ON day one in the office, the US President-elect Joe Biden is vowing to take the US back to the Paris Convention on Climate Change.

This is monumental.

The United States formally withdrew from the agreement on Nov 4. In a tweet the same day, the president-elect said: “Today, the Trump Administration officially left the Paris Climate Agreement. And in exactly 77 days, a Biden Administration will rejoin it.”

A few days later, Biden campaign adviser Symon Sanders also underlined the same message. On his first day in office, US President-elect Joe Biden is “going to make good” on his campaign trail promises. And this includes returning to the Paris climate accord, Sanders emphasised.

Unlike President Donald Trump, Biden sees climate change as a reality and not a hoax. The president-elect has proposed making US electricity production carbon-free by 2035 and to have the country achieve net-zero emissions by the middle of the century.

Reaching net-zero requires that any carbon emissions be balanced by absorbing an equivalent amount from the atmosphere by, for example, planting trees, a BBC analysis underlined.

The return plan of the US President-elect to the Paris Climate accord could put the goal of limiting global warming to 1.5°C “within striking distance,” a detailed analysis the Climate Action Tracker (CAT) was quoted in the media as saying. The CAT report underlined that, if fulfilled, Biden’s plan would reduce greenhouse gas emissions by about 75 Gigatonnes of carbon dioxide by 2050, decreasing global warming by 0.1°C by the end of the century.

The US is the world’s biggest economy and second-biggest emitter of greenhouse gases, but Trump reversed measures taken by former US president Barack Obama to reduce greenhouse gases and rejected the Paris agreement on climate change. The Paris agreement bound nations to hold global heating to well below 2°C, with an aspiration to limit temperature rises to 1.5°C.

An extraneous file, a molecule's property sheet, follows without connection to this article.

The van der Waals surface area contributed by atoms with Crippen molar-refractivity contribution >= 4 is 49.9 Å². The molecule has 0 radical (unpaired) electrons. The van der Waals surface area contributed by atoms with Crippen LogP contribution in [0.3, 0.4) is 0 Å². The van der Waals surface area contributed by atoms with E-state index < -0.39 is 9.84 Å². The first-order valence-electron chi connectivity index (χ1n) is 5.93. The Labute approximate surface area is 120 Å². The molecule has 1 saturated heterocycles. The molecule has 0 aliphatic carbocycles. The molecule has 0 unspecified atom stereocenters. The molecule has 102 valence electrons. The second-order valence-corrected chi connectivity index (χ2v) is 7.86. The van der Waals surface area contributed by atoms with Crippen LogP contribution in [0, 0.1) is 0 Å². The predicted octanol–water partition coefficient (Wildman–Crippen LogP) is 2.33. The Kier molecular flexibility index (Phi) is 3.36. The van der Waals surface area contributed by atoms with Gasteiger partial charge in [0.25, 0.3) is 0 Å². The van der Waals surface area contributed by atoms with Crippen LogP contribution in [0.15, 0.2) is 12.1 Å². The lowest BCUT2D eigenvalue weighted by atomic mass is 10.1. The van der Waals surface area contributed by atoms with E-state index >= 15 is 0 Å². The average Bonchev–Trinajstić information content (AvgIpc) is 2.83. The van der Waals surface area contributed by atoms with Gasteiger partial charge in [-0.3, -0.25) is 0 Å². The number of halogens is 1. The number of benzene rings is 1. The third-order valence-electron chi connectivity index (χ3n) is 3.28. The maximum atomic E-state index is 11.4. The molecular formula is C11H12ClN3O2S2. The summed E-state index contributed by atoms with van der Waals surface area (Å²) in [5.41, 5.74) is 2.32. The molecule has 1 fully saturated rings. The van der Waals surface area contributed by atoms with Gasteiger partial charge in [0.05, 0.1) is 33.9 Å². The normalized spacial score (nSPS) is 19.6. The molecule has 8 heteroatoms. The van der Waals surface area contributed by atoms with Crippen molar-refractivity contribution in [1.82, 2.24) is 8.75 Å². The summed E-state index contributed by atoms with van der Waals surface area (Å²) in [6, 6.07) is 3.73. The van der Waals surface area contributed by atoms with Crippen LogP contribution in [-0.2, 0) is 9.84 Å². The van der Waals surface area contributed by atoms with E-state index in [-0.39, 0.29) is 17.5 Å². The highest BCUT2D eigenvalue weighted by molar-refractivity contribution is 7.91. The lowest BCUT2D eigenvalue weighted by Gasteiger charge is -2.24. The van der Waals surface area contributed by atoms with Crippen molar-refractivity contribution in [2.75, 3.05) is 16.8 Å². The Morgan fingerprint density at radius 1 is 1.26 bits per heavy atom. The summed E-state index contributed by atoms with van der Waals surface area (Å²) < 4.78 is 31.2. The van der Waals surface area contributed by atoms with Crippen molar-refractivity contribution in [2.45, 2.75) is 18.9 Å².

Biden has also made it clear; he will not permit additional, new, “fracking on federally managed lands and waters”.

Biden also plans to spend $2 trillion US over four years to significantly escalate the use of clean energy in the transportation, electricity, and building sectors, to tackle climate change.

All these would be in sharp contrast to Trump’s policies. During his tenure, Trump loosened methane rules and opened new offshore and Arctic areas to drilling. Trump administration saw drilling on public lands as vital to maintaining the nation’s status as the world’s No. 1 oil and natural gas producer. Oil production from public lands and waters topped a record 1 billion barrels in 2019.

A Biden presidency is also going to have an immense impact on global energy geopolitics. The President-elect has promised to get back to the negotiations table with Iran and revive the Joint Comprehensive Plan of Action (JCPOA), commonly known as the Iran nuclear deal.

Under the pressure of his conservative constituency and of his regional allies, Trump took a hardline approach towards Tehran, walking out of the JCPOA, unilaterally. He also sanctioned Iran heavily, throttling the crude exports from the country and destroying its economy. Now if Biden succeeds in getting back to a deal with Iran, despite immense impediments, this could eventually mean the return of some two million barrels per day of crude to the global supply, making the markets still softer.

However, it may not be easy for the president-elect to reset the needle altogether with Iran. In fact, already the Trump administration, in coordination with Israel and several Gulf states, is pushing ahead with a plan to slap a long string of new sanctions on Iran in the 10 weeks left until Joe Biden’s inauguration on Jan 20, news website Axios has reported.

As per the report, the Trump administration believes such a “flood” of sanctions will increase pressure on the Iranians and make it harder for the Biden administration to revive the 2015 nuclear deal.

It is also believed that under Biden, the relationship between the United States and Saudi Arabia would also undergo a reset. That would also carry a significant impact on the energy world. A market share battle may restart, one can underline here.

With Trump gone, key members of the Organisation of the Petroleum Exporting Countries (Opec) are already wary that strains in the Opec+ alliance could re-emerge. Sources close to the organisation told Reuters they would miss Trump’s active involvement in the crude world.

Global energy markets will need to readjust to the emerging realities of a Biden era.

Published in Dawn, November 15th, 2020